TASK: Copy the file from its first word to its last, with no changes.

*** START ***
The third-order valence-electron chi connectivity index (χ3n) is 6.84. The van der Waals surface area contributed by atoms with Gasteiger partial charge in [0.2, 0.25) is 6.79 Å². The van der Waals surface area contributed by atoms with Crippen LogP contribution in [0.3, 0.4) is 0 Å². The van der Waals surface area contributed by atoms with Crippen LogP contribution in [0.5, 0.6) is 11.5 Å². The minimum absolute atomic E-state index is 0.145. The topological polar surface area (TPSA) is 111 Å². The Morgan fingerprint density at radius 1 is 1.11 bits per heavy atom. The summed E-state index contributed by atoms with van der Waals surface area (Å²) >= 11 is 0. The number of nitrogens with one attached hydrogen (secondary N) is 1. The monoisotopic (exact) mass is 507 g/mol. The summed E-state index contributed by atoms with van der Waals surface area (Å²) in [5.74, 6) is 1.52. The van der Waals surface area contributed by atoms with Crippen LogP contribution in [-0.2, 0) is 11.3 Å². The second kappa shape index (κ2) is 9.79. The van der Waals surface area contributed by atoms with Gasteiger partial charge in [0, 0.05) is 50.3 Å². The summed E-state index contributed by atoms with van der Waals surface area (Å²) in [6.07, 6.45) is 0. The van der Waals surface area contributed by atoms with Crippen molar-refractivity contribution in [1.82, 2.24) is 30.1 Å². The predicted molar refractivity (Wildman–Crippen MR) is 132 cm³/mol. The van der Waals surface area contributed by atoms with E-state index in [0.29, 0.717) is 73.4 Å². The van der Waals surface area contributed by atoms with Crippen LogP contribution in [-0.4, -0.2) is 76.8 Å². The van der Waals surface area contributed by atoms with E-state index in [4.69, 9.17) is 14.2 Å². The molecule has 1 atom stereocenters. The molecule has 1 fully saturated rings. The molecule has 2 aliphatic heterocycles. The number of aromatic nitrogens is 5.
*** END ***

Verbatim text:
The third-order valence-electron chi connectivity index (χ3n) is 6.84. The van der Waals surface area contributed by atoms with Gasteiger partial charge in [0.2, 0.25) is 6.79 Å². The van der Waals surface area contributed by atoms with Crippen LogP contribution in [0.3, 0.4) is 0 Å². The van der Waals surface area contributed by atoms with Crippen LogP contribution in [0.5, 0.6) is 11.5 Å². The minimum absolute atomic E-state index is 0.145. The topological polar surface area (TPSA) is 111 Å². The Morgan fingerprint density at radius 1 is 1.11 bits per heavy atom. The summed E-state index contributed by atoms with van der Waals surface area (Å²) >= 11 is 0. The number of nitrogens with one attached hydrogen (secondary N) is 1. The monoisotopic (exact) mass is 507 g/mol. The summed E-state index contributed by atoms with van der Waals surface area (Å²) in [5.74, 6) is 1.52. The van der Waals surface area contributed by atoms with Crippen LogP contribution in [-0.2, 0) is 11.3 Å². The second kappa shape index (κ2) is 9.79. The van der Waals surface area contributed by atoms with Gasteiger partial charge in [0, 0.05) is 50.3 Å². The summed E-state index contributed by atoms with van der Waals surface area (Å²) in [6.07, 6.45) is 0. The van der Waals surface area contributed by atoms with Crippen molar-refractivity contribution in [1.82, 2.24) is 30.1 Å². The predicted molar refractivity (Wildman–Crippen MR) is 132 cm³/mol. The van der Waals surface area contributed by atoms with E-state index in [0.29, 0.717) is 73.4 Å². The van der Waals surface area contributed by atoms with Crippen LogP contribution in [-0.4, -0.2) is 76.8 Å². The van der Waals surface area contributed by atoms with E-state index in [4.69, 9.17) is 14.2 Å². The molecule has 1 atom stereocenters. The molecule has 1 fully saturated rings. The molecule has 2 aliphatic heterocycles. The number of aromatic nitrogens is 5.